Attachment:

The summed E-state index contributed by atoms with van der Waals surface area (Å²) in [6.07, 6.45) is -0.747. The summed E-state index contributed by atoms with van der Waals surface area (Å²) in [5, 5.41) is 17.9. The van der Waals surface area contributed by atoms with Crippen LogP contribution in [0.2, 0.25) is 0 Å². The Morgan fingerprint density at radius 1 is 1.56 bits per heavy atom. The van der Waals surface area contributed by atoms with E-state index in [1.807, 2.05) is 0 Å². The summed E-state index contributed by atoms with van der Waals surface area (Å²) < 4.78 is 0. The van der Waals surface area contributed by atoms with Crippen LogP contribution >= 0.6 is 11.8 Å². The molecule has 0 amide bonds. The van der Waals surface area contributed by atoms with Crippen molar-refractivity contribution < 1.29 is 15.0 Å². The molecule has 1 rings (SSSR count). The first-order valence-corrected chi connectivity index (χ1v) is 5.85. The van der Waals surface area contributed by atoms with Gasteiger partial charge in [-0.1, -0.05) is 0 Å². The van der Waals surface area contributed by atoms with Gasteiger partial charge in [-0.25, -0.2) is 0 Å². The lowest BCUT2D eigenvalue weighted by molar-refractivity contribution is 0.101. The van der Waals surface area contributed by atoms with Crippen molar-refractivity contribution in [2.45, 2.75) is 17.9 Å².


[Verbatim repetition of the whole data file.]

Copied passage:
The summed E-state index contributed by atoms with van der Waals surface area (Å²) in [6.07, 6.45) is -0.747. The summed E-state index contributed by atoms with van der Waals surface area (Å²) in [5, 5.41) is 17.9. The van der Waals surface area contributed by atoms with Crippen LogP contribution in [0.2, 0.25) is 0 Å². The Morgan fingerprint density at radius 1 is 1.56 bits per heavy atom. The van der Waals surface area contributed by atoms with E-state index in [1.807, 2.05) is 0 Å². The summed E-state index contributed by atoms with van der Waals surface area (Å²) < 4.78 is 0. The van der Waals surface area contributed by atoms with Crippen LogP contribution >= 0.6 is 11.8 Å². The molecule has 0 amide bonds. The van der Waals surface area contributed by atoms with Crippen molar-refractivity contribution < 1.29 is 15.0 Å². The molecule has 1 rings (SSSR count). The first-order valence-corrected chi connectivity index (χ1v) is 5.85. The van der Waals surface area contributed by atoms with Gasteiger partial charge in [-0.1, -0.05) is 0 Å². The van der Waals surface area contributed by atoms with Gasteiger partial charge in [-0.25, -0.2) is 0 Å². The lowest BCUT2D eigenvalue weighted by molar-refractivity contribution is 0.101. The van der Waals surface area contributed by atoms with Crippen molar-refractivity contribution in [2.45, 2.75) is 17.9 Å².